@CL Tumlin - Most of my purchases are MLS-listed REOs that need a rehab. And I very often make an offer with no inspection contingencies. But, at the same time I am trying to get the house at a great price. My offer with no inspection contingency, proof of funds, and no other contingencies will often get me a good deal, even when someone else has made a higher offer.

If I am buying a house below market and am planning on some rehab before using it as a rental I don't usually bother with inspections. If I cannot test a component (if the utilities are off) I assume the component is not functional. If the furnace or water heater is older I assume that I will have to replace it soon and figure that into the price. I do the same if I have any questions about the roof, electrical or any other aspect of the house. Sometimes I am correct and I have to make the repair soon after purchase but most times the component lasts a few years, sometimes considerably longer. If I see anything that looks like it could remotely be a structural defect I will generally just pass on the house but if there is a compelling reason to buy the house (great neighborhood, excellent price, wonderful floor plan, etc.) I will bring in an inspector to get a solid idea of what I am dealing with.

The exception is a home that is in ready to rent condition. If the home has been recently rehabbed I want to make sure that the repairs I am paying for have been done correctly and for that I hire an inspector and want all the utilities on for a full test of everything.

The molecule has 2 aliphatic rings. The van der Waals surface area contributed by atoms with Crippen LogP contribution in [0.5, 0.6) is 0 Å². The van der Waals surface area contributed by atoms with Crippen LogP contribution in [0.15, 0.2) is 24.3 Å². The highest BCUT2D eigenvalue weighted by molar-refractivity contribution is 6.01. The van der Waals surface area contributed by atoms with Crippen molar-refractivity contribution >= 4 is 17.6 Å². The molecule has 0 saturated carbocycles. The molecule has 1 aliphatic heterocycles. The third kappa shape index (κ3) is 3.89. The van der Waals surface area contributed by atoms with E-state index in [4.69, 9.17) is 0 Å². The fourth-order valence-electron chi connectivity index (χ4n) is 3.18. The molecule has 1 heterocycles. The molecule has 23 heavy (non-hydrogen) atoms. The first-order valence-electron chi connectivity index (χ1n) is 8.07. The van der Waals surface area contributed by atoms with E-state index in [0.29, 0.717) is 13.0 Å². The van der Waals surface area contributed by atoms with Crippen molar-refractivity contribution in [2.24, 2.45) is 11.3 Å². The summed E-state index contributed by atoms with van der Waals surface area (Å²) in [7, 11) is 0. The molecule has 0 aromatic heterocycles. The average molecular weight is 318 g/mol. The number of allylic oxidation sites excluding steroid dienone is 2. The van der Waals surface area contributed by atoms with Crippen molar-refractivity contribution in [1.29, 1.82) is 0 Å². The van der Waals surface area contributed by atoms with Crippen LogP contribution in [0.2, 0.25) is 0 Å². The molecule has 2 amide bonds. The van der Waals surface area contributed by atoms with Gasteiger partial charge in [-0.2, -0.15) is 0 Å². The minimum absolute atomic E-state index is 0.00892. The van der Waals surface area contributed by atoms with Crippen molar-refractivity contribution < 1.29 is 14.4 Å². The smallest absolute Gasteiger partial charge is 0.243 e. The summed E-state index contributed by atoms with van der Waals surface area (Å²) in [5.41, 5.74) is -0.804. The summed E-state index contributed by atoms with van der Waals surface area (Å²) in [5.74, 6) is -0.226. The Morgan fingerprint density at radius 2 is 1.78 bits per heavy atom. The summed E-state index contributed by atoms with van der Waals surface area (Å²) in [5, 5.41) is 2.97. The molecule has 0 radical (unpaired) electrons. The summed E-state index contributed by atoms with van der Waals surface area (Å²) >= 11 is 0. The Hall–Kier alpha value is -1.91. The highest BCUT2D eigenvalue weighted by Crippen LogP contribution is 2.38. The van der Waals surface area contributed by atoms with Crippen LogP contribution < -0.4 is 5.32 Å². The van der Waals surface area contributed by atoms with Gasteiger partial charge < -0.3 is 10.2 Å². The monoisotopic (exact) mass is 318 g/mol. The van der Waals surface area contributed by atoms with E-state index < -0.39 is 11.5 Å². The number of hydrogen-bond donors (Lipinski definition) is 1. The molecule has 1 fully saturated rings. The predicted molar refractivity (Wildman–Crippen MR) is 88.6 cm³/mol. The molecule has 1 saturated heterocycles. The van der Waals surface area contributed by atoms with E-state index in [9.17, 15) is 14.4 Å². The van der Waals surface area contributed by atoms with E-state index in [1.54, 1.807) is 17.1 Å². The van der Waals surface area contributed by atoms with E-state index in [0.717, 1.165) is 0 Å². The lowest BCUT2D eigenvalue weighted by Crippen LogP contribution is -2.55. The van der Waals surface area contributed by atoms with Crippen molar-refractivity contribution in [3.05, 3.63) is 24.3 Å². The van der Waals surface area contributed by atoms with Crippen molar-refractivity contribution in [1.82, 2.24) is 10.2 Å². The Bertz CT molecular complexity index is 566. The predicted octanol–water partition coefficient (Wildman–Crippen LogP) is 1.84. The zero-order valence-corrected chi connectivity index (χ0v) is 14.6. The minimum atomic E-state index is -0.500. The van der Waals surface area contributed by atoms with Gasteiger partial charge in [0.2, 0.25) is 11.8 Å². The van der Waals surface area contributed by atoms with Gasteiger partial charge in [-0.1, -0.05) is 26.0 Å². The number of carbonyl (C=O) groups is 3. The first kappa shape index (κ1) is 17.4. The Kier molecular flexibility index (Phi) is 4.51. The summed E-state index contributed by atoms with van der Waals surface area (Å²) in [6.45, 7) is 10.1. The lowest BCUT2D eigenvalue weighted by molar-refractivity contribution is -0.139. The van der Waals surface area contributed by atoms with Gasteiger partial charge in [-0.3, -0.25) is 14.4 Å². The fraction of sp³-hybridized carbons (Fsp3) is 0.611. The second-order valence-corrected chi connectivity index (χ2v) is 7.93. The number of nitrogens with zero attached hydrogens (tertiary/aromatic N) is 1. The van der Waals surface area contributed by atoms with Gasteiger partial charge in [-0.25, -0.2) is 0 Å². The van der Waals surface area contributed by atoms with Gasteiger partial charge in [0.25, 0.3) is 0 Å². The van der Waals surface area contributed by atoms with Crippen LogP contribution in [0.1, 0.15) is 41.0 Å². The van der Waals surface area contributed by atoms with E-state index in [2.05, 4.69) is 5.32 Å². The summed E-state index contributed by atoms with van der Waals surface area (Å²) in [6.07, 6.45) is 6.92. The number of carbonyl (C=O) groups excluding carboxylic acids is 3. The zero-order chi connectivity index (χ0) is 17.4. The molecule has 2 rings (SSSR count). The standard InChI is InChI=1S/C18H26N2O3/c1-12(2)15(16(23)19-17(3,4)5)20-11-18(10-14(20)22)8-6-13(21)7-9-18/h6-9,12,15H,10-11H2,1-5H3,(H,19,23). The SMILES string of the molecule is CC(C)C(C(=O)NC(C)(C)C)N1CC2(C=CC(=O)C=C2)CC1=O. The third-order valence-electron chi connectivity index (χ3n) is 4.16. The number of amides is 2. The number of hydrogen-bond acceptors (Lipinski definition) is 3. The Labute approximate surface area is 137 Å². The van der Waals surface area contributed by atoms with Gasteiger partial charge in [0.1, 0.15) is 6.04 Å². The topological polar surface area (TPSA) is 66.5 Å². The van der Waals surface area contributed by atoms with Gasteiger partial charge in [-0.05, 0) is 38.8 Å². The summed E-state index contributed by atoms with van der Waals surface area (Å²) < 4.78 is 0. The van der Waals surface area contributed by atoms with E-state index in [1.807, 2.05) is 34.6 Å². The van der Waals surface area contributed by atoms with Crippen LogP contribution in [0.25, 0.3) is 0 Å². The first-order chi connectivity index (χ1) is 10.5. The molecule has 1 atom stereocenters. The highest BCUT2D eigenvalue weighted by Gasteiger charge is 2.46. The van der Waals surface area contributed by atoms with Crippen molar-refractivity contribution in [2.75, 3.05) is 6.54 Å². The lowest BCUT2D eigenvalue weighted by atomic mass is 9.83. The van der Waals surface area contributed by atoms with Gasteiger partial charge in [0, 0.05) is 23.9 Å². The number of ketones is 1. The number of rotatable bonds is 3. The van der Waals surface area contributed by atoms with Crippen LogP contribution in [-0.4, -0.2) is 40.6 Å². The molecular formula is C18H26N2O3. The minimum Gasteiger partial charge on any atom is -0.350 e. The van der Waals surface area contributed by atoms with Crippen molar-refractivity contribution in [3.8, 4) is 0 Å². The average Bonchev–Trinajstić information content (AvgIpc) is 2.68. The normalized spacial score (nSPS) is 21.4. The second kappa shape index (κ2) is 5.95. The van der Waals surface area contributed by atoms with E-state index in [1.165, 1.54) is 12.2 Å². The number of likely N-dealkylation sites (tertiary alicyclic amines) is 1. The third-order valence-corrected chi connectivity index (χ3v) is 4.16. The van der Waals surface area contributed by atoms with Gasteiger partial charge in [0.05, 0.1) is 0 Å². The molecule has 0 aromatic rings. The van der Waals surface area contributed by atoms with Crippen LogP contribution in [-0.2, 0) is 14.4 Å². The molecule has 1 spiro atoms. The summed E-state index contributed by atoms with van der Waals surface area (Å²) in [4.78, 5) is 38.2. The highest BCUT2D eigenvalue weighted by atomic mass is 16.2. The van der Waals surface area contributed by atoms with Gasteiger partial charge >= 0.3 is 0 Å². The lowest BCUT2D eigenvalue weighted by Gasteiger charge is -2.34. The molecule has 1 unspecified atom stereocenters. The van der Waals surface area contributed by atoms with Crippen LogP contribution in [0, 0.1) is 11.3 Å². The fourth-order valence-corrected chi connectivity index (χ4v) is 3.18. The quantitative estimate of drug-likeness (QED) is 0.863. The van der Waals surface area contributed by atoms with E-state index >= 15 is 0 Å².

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I always get an inspection, and I'm a contractor that does all the work. I just do it for piece of mind and to have someone double-check my findings. Generally speaking, we usually line up with the same thoughts. I also like an inspector to do things like crawl in the dirt crawl space when its 15*F outside and get me pictures and a good idea of whats hidden down there.

Really, the main reason I constantly use my inspector is because for $100 he video scopes the sewer mains. This has saved me TONS of money on 2 (recent) occasions. Both ended up needing totally replaced mains and I was able to adjust my offer accordingly (and submit proof, so they couldn't hide it from the next buyer). When it comes to interior stuff, especially because I generally end up gutting it isn't that necessary. Anything really bad that I find hidden in a wall he wouldn't have been able to see anyways. I know some places sewer scopes aren't that common, but here in CO we have very expansive soil so I would definitely recommend someone buy that insurance.